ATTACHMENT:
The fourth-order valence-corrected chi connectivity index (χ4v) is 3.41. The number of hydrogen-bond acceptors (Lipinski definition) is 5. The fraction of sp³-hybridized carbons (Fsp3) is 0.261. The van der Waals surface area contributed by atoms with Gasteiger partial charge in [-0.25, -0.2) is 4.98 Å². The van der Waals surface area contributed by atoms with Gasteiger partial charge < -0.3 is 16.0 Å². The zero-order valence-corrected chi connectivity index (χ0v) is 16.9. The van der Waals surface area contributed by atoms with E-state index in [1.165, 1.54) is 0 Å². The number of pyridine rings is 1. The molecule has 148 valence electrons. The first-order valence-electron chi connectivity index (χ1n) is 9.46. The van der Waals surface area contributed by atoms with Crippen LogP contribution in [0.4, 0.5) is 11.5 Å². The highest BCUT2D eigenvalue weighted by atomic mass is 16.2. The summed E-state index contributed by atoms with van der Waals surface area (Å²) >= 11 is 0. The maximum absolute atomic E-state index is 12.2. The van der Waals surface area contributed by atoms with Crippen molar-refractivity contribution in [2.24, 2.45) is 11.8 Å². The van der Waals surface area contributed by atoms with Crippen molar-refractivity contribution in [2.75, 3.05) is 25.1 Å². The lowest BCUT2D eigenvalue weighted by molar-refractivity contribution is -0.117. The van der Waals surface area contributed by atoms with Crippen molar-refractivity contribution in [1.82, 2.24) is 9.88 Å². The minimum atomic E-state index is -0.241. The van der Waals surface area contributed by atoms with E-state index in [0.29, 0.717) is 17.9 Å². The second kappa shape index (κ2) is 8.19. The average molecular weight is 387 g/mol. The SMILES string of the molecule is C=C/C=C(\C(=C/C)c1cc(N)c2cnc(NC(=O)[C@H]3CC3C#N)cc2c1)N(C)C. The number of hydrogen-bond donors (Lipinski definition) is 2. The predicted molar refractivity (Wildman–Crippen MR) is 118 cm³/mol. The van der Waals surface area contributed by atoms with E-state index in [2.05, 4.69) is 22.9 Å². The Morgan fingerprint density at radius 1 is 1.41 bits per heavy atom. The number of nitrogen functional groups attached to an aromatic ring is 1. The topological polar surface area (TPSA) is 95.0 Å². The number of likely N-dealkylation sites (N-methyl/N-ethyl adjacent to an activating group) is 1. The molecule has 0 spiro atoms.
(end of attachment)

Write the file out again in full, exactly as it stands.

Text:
The fourth-order valence-corrected chi connectivity index (χ4v) is 3.41. The number of hydrogen-bond acceptors (Lipinski definition) is 5. The fraction of sp³-hybridized carbons (Fsp3) is 0.261. The van der Waals surface area contributed by atoms with Gasteiger partial charge in [-0.25, -0.2) is 4.98 Å². The van der Waals surface area contributed by atoms with Gasteiger partial charge < -0.3 is 16.0 Å². The zero-order valence-corrected chi connectivity index (χ0v) is 16.9. The van der Waals surface area contributed by atoms with E-state index in [1.165, 1.54) is 0 Å². The number of pyridine rings is 1. The molecule has 148 valence electrons. The first-order valence-electron chi connectivity index (χ1n) is 9.46. The van der Waals surface area contributed by atoms with Crippen LogP contribution in [0.4, 0.5) is 11.5 Å². The highest BCUT2D eigenvalue weighted by atomic mass is 16.2. The summed E-state index contributed by atoms with van der Waals surface area (Å²) >= 11 is 0. The maximum absolute atomic E-state index is 12.2. The van der Waals surface area contributed by atoms with Crippen molar-refractivity contribution in [2.24, 2.45) is 11.8 Å². The van der Waals surface area contributed by atoms with Crippen molar-refractivity contribution in [2.75, 3.05) is 25.1 Å². The lowest BCUT2D eigenvalue weighted by molar-refractivity contribution is -0.117. The van der Waals surface area contributed by atoms with Crippen molar-refractivity contribution in [1.82, 2.24) is 9.88 Å². The minimum atomic E-state index is -0.241. The van der Waals surface area contributed by atoms with E-state index in [0.29, 0.717) is 17.9 Å². The second kappa shape index (κ2) is 8.19. The average molecular weight is 387 g/mol. The SMILES string of the molecule is C=C/C=C(\C(=C/C)c1cc(N)c2cnc(NC(=O)[C@H]3CC3C#N)cc2c1)N(C)C. The number of hydrogen-bond donors (Lipinski definition) is 2. The predicted molar refractivity (Wildman–Crippen MR) is 118 cm³/mol. The van der Waals surface area contributed by atoms with E-state index in [2.05, 4.69) is 22.9 Å². The Morgan fingerprint density at radius 1 is 1.41 bits per heavy atom. The number of nitrogen functional groups attached to an aromatic ring is 1. The topological polar surface area (TPSA) is 95.0 Å². The number of likely N-dealkylation sites (N-methyl/N-ethyl adjacent to an activating group) is 1. The molecule has 0 spiro atoms.